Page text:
Haile, Quene and Emperyse!

William Dyce, The Virgin and Child, 1845.
William Dyce, The Virgin and Child, 1845.


ROISS Mary most of vertew virginall.
Fresche flowr on quhom the hevynnis dewe doun fell.
O gemme joynit in joye angelicall,
In quhom Jhesu rejosit wes to dwell.
Rute of refute, of mercy spring and well,
Of ladyis chois as is of letteris A,
Empress of hevyne, of paradyss, and hell,
O mater Jhesu, salue Maria!

O sterne that blyndis Phebus bemys bricht,
With course above the hevynnis cristallyne;
Above the speir of Saturne hie on hicht,
Surmunting all the angelis ordouris nyne;
O lamp lemand befoir the trone devyne!
Quhar cherubyne syngis sweit Osanna,
With organe, tympane, harpe, and symbilyne;
O mater Jhesu, salue Maria!

O chast conclaif of clene virginite,
That closit Crist but crymes criminale;
Tryumphand tempill of the Trinite,
That turned us fra Tartar eternall:
Princes of peiss, and palme imperiall,
Our wicht invinsable Sampson sprang the fra,
That with ane buffat bair doune Beliall;
O mater Jhesu, salue Maria!

Thy blyssit sydis bair the campioun,
The quhilk, with mony bludy woundis, in stour,
Victoriusly discomfeit the dragoun
That reddy wes his pepill to devour;
At hellis ȝettis he gaf hyme na succour,
He brak the barmekyn of that bribour bla,
Quhill all the feyndis trymbillit for reddour:
O mater Jhesu, salue Maria!

O madyne meik, most mediatrix for man,
And moder myld, full of humilite!
Pray thy sone Jhesu, with his woundis wan,
Quhilk deinȝeit him for our trespass to de,
And as he bled his blude vpon a tre,
Us to defend fra Lucifer our fa,
In hevyne that we may syng apon our kne:
O mater Jhesu, salue Maria!

Hail, purifyet perle! Haile, port of paradyse
Haile, redolent ruby, riche and radyuss!
Haile, clarifyit cristale! Haile, quene and emperyse!
Haile, moder of God! Haile, Virgin glorius!
O gracia plena, tecum Dominus!
With Gabriell that we may syng and say,
Benedicta tu in mulieribus: O mater Jhesu, salue Maria!

— Asloan Manuscript, National Library of Scotland.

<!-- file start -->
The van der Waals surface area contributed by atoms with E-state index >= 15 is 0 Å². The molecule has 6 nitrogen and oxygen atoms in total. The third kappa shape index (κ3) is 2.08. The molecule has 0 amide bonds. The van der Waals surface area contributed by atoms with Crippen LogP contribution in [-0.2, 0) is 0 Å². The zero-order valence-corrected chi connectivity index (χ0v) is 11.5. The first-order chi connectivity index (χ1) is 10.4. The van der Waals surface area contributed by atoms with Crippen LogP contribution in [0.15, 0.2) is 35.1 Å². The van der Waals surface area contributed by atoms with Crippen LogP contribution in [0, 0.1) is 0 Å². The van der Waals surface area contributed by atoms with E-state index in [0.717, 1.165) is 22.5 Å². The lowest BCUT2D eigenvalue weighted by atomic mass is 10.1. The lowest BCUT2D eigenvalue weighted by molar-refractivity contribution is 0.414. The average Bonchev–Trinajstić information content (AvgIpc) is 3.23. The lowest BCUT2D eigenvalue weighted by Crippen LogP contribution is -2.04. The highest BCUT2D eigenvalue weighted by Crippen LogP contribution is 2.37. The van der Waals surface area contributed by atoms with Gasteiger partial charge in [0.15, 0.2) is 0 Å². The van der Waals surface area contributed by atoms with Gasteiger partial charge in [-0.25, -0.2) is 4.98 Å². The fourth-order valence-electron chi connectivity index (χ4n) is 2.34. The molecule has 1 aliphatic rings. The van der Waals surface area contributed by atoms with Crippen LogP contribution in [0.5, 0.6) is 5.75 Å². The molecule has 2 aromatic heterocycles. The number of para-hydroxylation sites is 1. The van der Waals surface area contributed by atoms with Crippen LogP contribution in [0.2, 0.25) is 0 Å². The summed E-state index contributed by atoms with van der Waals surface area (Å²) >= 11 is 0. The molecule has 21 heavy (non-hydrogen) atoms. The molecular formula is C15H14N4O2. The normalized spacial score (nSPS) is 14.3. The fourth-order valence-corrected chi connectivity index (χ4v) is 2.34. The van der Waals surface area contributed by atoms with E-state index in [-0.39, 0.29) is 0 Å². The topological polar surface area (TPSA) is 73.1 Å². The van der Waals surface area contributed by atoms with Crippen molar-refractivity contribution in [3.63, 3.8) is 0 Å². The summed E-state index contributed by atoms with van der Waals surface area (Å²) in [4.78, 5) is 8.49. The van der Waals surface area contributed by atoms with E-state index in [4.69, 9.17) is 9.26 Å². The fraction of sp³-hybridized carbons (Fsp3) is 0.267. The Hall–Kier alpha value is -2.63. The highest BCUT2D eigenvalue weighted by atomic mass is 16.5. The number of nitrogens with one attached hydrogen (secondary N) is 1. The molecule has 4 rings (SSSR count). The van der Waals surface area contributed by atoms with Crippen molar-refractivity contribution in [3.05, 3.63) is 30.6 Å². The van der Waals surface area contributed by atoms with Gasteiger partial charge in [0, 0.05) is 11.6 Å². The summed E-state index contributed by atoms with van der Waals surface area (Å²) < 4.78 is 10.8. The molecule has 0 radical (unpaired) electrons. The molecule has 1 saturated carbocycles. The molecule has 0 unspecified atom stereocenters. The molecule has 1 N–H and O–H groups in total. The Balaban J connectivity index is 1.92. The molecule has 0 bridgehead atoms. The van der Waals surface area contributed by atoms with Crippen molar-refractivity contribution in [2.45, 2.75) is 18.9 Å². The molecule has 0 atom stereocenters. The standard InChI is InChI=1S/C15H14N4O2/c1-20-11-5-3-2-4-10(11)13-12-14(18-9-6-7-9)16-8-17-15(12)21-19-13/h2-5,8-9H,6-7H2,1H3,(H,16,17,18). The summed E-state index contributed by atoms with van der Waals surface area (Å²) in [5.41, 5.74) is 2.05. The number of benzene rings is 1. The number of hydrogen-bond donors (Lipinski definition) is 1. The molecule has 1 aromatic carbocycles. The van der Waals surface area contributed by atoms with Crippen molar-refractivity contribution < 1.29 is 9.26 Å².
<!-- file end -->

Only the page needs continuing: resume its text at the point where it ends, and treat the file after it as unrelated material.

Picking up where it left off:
At the Glesga Necropolis

Wee Willie Winkie rins through the toun
Upstairs an doonstairs in his nichtgoun
Rappin at the windaes, tirlin at the lock
Are aa the bairnies in their beds, it’s past echt o clock?

There are bairnies sleepin here that niver waukened up
Niver saw a simmer’s day, or got the birthin cup
Niver watched the sun rise, or gowans dauncin bricht
There are bairnies sleepin in the Lang Guid Nicht

Yet their mithers murn them, their faither’s ne’er forget
The shadda-faimly littlins ahin Life’s steekit yett
May their sleep be blithesome, wi bonnie flooerie dreams
Aa the bairnies sleepin unner Daith’s cauld steens.

Sheena Blackhall, Cleaning the Apostle Spoons: Poems in Scots & English, Aberdeen: Malfranteaux, 2012.

A Waddin Toast

A Highland Dance (1780) by David Allan, Scottish National Gallery.
A Highland Dance (1780) by David Allan, Scottish National Gallery.

Be as the swans that glimmer ower the loch
Waddit for life, until Daith dis them pairt
Be as the Cushie Doos, that coort foraye
Their dearies, wi a douce an tender-hairt

Be as the Ernes, sae fierce, an yet sae leal
Far reengin, yet wi a returnin wing
Be as the Hoolets, bosied in the laft
Inbye their nest, fur comfort see them cling

As burnie seeks the sea, an trees seek the air
The merriege o a man an wife should be
As blythe as blossom in the aspen’s hair
As merry as the rowan on the lea

It merks the stert o halvin life’s lang tcyaave
Fin twa lie doon tae taste life’s sweets thegither
Sae let the bells ring oot, the whisky poor
Let aa gweed wishes bless this pair foriver

A Waddin Toast by Sheena Blackhall.

Eject Vice and Follow Treuth Alway

Portrait of James I, King of Scots, National Galleries of Scotland.
Portrait of James I, King of Scots, National Galleries of Scotland.

Sen throw vertew incressis dignitie,
And vertew is flour and rute of noblesse ay,
Of ony wit or quhat estait thow be,
His steppis follow and dreid for none effray:
Eject vice and follow treuth alway:
Lufe maist thy God that first thy lufe began,
And for ilk inche he will the quyte ane span.

Be not ouir proude in thy prosperitie,
For as it cummis sa will it pas away;
The tyme to compt is schort thow may weill se,
For of grene gress sone cummis wallowit hay.
Labour in treuth quhilk suith is of thy fay;
Traist maist in God, for he best gyde the can,
And for ilk inche he will the quyte ane span.

Sen word is thrall and thocht is only fre,
Thou dant thy toung, that power hes and may,
Thou steik thy ene fra warldis vanitie:
Refraine thy lust, and harkin quhat I say:
Graip or thow slyde, and keip furth the hie-way,
Thow hald the fast upon thy God and man,
And for ilk inche he will the quyte ane span.